September 20, 2012
By Jim Moore
NASA’s ER-2 aircraft, a variation of the U-2 spy plane, will test satellite instruments at altitudes above 60,000 feet. NASA photo.
Better imaging from orbit is the ultimate goal for a pair of new laser systems that are taking flight from Wallops Island, Va.
NASA has relocated one of its two ER-2 high-altitude aircraft—a variant of the venerable U-2 spy plane—from California to Wallops Flight Facility for a test program that will help engineers fine tune a pair of laser-based systems. The Cloud-Aerosol Transport System (CATS) and the Multiple Altimeter Beam Experimental Lidar (MABEL) are being developed for deployment on satellites and the International Space Station, and will probe clouds, aerosol vapor plumes, sea ice, and vegetation. The ER-2 flights will include a survey of East Coast vegetation, if a little early in the season for more traditional leaf-peeping. The high flying aircraft will operate above 60,000 feet, in the same realm—if not the same airspace—as a pair of Global Hawk unmanned aircraft systems that NASA has deployed to track hurricanes in the Atlantic.
The CATS system promises better understanding of clouds and aerosols, including dust and pollution. Current systems can track the particles, but lack the capacity to determine what the clouds are made of. MABEL, previously used to survey land and sea ice around Iceland, will take a close look at vegetation on this mission, able to measure both the tops of tree canopies and the ground level, a survey that will extend from Maine to Florida.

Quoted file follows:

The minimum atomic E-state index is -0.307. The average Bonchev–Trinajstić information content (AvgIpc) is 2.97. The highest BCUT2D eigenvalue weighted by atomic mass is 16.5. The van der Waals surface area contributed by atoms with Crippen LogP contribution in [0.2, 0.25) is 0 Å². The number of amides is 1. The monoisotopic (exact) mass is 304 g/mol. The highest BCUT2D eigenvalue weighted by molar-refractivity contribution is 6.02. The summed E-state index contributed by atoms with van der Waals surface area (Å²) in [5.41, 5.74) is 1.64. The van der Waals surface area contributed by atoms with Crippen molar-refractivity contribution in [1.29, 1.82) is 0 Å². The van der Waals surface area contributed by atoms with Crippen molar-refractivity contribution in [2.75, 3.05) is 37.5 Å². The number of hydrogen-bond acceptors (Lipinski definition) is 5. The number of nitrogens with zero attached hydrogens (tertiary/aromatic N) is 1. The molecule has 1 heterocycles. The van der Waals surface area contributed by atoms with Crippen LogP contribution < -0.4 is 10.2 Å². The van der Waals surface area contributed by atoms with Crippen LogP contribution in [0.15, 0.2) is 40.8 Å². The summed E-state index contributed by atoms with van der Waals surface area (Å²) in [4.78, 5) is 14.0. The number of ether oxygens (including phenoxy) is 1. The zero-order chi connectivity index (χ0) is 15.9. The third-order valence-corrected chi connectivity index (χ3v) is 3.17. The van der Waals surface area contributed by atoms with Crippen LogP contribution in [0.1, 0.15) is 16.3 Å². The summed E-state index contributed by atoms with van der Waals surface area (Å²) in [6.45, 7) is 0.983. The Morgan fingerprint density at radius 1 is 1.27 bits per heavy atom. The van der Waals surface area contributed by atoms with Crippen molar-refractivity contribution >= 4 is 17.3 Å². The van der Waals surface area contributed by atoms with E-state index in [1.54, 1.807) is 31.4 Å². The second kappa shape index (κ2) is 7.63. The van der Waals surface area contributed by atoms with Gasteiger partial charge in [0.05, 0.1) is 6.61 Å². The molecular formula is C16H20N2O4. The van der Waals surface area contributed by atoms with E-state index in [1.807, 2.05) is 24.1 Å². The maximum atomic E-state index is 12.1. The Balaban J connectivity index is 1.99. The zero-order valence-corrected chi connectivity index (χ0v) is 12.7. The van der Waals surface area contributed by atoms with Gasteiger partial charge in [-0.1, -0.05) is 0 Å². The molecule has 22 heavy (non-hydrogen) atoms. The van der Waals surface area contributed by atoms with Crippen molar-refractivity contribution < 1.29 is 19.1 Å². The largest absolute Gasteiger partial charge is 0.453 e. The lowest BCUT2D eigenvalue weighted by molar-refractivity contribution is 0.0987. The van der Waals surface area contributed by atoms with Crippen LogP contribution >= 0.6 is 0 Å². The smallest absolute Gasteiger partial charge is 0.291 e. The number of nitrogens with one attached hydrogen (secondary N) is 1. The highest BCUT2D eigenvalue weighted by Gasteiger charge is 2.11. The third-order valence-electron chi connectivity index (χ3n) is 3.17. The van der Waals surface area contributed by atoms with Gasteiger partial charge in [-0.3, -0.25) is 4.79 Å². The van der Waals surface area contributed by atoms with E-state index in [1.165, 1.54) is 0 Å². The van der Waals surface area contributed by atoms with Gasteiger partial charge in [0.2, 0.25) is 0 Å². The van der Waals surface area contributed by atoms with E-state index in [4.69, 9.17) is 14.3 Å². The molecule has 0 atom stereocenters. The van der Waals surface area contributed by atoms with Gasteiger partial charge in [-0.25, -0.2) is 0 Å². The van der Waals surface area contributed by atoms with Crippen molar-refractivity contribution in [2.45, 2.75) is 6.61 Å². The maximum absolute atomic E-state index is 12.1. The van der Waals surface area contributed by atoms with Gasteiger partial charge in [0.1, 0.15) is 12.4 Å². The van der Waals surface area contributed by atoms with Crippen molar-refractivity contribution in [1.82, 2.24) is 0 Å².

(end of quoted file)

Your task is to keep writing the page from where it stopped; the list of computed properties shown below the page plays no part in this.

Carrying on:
AOPA Online Associate Editor Jim Moore joined AOPA in 2011 and is an instrument-rated private pilot who enjoys competition aerobatics.
A state-of-the art medical facility on remote Tangier Island in the Chesapeake Bay serves as a lasting memorial to the late Dr. David B. Nichols’ dedication to providing medical care to the community for 30 years. Now, Nichols’ aviation legacy—flying a Cessna 182 or Robinson R44 to the island every Thursday to provide that care—is set in stone.
Chicago airports were back to near-normal traffic volume three days after a fire allegedly set by a despondent Chicago Center contractor.
The AOPA Medical Advisory Board is the latest group to urge quick action on the proposed FAA rule that would allow thousands more pilots to fly without the need for a third class medical certificate.
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